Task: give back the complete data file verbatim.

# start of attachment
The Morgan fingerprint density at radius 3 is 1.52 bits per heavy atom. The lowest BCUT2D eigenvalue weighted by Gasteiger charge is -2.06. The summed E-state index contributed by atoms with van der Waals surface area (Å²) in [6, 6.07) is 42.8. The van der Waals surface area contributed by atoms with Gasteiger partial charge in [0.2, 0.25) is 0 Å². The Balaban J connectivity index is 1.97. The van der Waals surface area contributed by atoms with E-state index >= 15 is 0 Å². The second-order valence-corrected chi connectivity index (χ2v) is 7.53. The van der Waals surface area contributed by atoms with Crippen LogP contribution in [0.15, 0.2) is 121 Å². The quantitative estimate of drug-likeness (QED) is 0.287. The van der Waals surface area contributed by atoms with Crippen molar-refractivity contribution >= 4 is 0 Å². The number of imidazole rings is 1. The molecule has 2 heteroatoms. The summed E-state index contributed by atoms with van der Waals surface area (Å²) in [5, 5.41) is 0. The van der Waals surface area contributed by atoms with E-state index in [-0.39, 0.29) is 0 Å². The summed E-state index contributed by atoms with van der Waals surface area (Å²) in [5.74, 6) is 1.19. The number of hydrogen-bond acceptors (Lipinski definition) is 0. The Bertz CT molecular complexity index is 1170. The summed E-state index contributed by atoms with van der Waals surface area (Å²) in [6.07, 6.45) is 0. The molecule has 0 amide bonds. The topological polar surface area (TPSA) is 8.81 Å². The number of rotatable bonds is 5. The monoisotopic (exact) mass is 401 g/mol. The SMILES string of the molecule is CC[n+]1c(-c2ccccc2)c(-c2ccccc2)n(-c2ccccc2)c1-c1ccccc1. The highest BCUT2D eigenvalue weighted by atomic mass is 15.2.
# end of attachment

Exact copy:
The Morgan fingerprint density at radius 3 is 1.52 bits per heavy atom. The lowest BCUT2D eigenvalue weighted by Gasteiger charge is -2.06. The summed E-state index contributed by atoms with van der Waals surface area (Å²) in [6, 6.07) is 42.8. The van der Waals surface area contributed by atoms with Gasteiger partial charge in [0.2, 0.25) is 0 Å². The Balaban J connectivity index is 1.97. The van der Waals surface area contributed by atoms with E-state index >= 15 is 0 Å². The second-order valence-corrected chi connectivity index (χ2v) is 7.53. The van der Waals surface area contributed by atoms with Crippen LogP contribution in [0.15, 0.2) is 121 Å². The quantitative estimate of drug-likeness (QED) is 0.287. The van der Waals surface area contributed by atoms with Crippen molar-refractivity contribution >= 4 is 0 Å². The number of imidazole rings is 1. The molecule has 2 heteroatoms. The summed E-state index contributed by atoms with van der Waals surface area (Å²) in [5, 5.41) is 0. The van der Waals surface area contributed by atoms with E-state index in [-0.39, 0.29) is 0 Å². The summed E-state index contributed by atoms with van der Waals surface area (Å²) in [5.74, 6) is 1.19. The number of hydrogen-bond acceptors (Lipinski definition) is 0. The Bertz CT molecular complexity index is 1170. The summed E-state index contributed by atoms with van der Waals surface area (Å²) in [6.07, 6.45) is 0. The molecule has 0 amide bonds. The topological polar surface area (TPSA) is 8.81 Å². The number of rotatable bonds is 5. The monoisotopic (exact) mass is 401 g/mol. The SMILES string of the molecule is CC[n+]1c(-c2ccccc2)c(-c2ccccc2)n(-c2ccccc2)c1-c1ccccc1. The highest BCUT2D eigenvalue weighted by atomic mass is 15.2.